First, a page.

"It was a hilarious, hilarious moment in a very bleak, bleak time of my life."

Happiness is Bret-Shaped.

"The forecast for Jemaine today is clean-shaven with a chance of stubble. Scattered stubble throughout the week, resulting in a 60% chance of beard early next week." - mohumbhai mania

Sherry
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Re: Books!

Postby Sherry » Thu Oct 13, 2005 1:50 pm

MadMax wrote:What do you read?


Usually some words.

Actually, atm I am reading nothing at all. Not book wise. I just read a couple, Ben Elton being the most recent author.

I loved the Melanie Rawn Sunrunner books also. I could not put them down once I started reading them.

I think my most treasured books are the ones I have of Oscar Wilde's works. I know he only wrote one proper book but dammit, he wrote many other great works. I can open any one of the books of his collected works I have and read. And I know certain parts of his works verbatim. I can recite passages, poems and quotes. I think I love De Profundis more than anything. And the earlier versions before they were edited back a while. In fact, while I am here, I am going to type my most loved read paragraph or two out for you :)

'But while there were times when I rejoiced in the idea that my sufferings were to be endless, I could not bear them to be without meaning. Now I find hidden away in my nature something that tells me that nothing in the whole world is meaningless, and suffering least of all. That something hidden away in my nature, like a treasure in a field is Humility.
It is the last thing left in me, and the best: the ultimate discovery at which I have arrived: the starting-point for a fresh development. It has come to me right out of myself, so I know that it has come at the proper time. It could not have come before, nor later. Had anyone told me of it, I would of rejected it. Had it been brought to me, I would of refused it. As I found it, I want to keep it. I must do so. It is the one thing that has in it the elements of life, of a new life, a Vita Nuova for me. Of all things it is the strangest. One cannot give it away, and another may not give it to one. One cannot acquire it, except by surrendering everything that one has. It is only when one has lost all things, that one knows that one possesses it.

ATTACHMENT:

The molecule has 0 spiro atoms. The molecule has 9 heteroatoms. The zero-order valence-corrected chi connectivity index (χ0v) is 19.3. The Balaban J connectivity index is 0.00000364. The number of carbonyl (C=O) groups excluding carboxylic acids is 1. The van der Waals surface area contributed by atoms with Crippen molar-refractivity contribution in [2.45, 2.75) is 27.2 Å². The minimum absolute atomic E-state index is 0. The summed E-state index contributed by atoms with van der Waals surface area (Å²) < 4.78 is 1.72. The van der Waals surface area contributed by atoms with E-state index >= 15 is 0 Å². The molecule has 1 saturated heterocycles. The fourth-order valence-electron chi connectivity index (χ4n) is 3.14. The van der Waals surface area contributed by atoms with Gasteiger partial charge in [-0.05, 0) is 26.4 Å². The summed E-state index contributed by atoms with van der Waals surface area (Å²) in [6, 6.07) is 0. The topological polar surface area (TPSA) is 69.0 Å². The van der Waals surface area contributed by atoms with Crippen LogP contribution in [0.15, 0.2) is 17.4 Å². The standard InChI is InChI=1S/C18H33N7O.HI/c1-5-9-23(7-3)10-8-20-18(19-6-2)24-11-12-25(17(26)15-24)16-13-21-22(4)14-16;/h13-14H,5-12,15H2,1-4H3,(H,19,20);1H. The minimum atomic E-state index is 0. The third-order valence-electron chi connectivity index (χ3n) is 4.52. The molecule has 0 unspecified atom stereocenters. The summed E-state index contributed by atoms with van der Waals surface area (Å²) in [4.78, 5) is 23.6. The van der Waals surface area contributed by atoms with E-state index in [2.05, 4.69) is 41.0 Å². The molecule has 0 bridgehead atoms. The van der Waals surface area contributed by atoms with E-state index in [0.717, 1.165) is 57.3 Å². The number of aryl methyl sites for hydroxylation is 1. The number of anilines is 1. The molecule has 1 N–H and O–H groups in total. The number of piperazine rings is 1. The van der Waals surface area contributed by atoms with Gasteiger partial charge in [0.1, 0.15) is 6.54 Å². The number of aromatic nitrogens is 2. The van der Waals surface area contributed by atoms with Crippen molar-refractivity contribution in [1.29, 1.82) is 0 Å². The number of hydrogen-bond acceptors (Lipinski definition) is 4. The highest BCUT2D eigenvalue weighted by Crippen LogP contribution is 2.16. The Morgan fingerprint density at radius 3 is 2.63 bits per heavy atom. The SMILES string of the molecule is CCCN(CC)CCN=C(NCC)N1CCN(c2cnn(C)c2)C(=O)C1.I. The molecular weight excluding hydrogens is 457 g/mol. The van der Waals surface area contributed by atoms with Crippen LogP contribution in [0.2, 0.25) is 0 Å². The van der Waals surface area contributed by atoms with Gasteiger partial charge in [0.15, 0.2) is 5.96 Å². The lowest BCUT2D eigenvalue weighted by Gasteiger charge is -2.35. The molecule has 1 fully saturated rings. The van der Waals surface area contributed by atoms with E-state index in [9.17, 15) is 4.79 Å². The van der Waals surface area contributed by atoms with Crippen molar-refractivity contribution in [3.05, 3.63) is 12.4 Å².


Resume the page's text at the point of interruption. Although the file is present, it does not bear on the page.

Now that I realise that it is in me, I see quite clearly what I have got to do, what, in fact, I must do. And when I use such a phrase as that, I need not tell you that I am not alluding to any external saction or command. I admit none. I am far more of an indivualist that I ever was. Nothing seems to me of the smallest value except what one gets out of oneself. My nature is seeking a fresh mode of self-realisation. That is all I am concerned with. And the first thing that I have got to do is free myself from any possible bitterness of feeling against you.'

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indigo_jones
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Postby indigo_jones » Thu Oct 13, 2005 2:06 pm

Just more proof that Sherry has excellent taste! I fell head over heels for Wilde's work my freshman year of college and I've gone back to my collected works ever since. Heck, I even included him in my dinner party!
"It was a hilarious, hilarious moment in a very bleak, bleak time of my life."

Happiness is Bret-Shaped.

"The forecast for Jemaine today is clean-shaven with a chance of stubble. Scattered stubble throughout the week, resulting in a 60% chance of beard early next week." - mohumbhai mania

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Kate
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Postby Kate » Thu Oct 13, 2005 2:20 pm

Oh, I love books! I used to read two different books a week -- one for pleasure and the other for consciousness, but lately, my eyes have been giving me fits, so I have been reading one, and listening to another on tape as I cook.

Currently, on cassette, I am listening to "The Di Vinci Code", which I had read before, so this is a sort of "re-read". And, I am reading "New Rules: Polite Musings from a Timid Observer", by Bill Maher (which, by the way, is neither polite, nor timid, in case you are comsidering reading it...)

Next up on cassette:

"Will in the World", by Stephen Greenblatt.

Next on the bedside table:

"Guns, Germs, and Steel", by Jared Diamond.

Indigo... "Me Talk Pretty One Day" had the same effect on me! I loved that book.